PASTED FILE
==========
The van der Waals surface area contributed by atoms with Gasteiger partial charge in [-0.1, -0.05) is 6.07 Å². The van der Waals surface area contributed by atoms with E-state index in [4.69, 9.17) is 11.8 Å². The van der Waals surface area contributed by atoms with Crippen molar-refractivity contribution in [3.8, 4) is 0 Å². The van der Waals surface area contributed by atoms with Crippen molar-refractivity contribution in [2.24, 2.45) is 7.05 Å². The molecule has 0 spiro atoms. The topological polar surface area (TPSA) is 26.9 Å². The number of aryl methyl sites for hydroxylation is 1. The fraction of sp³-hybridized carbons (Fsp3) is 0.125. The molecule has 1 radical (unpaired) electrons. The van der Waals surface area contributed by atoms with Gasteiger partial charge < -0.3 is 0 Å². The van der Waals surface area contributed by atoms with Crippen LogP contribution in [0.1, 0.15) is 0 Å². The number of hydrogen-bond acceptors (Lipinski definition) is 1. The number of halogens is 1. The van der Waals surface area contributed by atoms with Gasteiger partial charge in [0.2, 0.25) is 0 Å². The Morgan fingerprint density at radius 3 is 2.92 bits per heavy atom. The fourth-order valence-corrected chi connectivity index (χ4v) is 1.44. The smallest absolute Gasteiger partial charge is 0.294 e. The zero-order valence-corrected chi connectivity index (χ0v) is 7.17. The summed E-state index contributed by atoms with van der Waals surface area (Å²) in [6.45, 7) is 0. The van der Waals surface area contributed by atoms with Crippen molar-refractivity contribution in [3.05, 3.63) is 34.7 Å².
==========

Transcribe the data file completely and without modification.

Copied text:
The van der Waals surface area contributed by atoms with Gasteiger partial charge in [-0.1, -0.05) is 6.07 Å². The van der Waals surface area contributed by atoms with E-state index in [4.69, 9.17) is 11.8 Å². The van der Waals surface area contributed by atoms with Crippen molar-refractivity contribution in [3.8, 4) is 0 Å². The van der Waals surface area contributed by atoms with Crippen molar-refractivity contribution in [2.24, 2.45) is 7.05 Å². The molecule has 0 spiro atoms. The topological polar surface area (TPSA) is 26.9 Å². The number of aryl methyl sites for hydroxylation is 1. The fraction of sp³-hybridized carbons (Fsp3) is 0.125. The molecule has 1 radical (unpaired) electrons. The van der Waals surface area contributed by atoms with Gasteiger partial charge < -0.3 is 0 Å². The van der Waals surface area contributed by atoms with Crippen LogP contribution in [0.1, 0.15) is 0 Å². The number of hydrogen-bond acceptors (Lipinski definition) is 1. The number of halogens is 1. The van der Waals surface area contributed by atoms with Gasteiger partial charge in [0.2, 0.25) is 0 Å². The Morgan fingerprint density at radius 3 is 2.92 bits per heavy atom. The fourth-order valence-corrected chi connectivity index (χ4v) is 1.44. The smallest absolute Gasteiger partial charge is 0.294 e. The zero-order valence-corrected chi connectivity index (χ0v) is 7.17. The summed E-state index contributed by atoms with van der Waals surface area (Å²) in [6.45, 7) is 0. The van der Waals surface area contributed by atoms with Crippen molar-refractivity contribution in [3.05, 3.63) is 34.7 Å².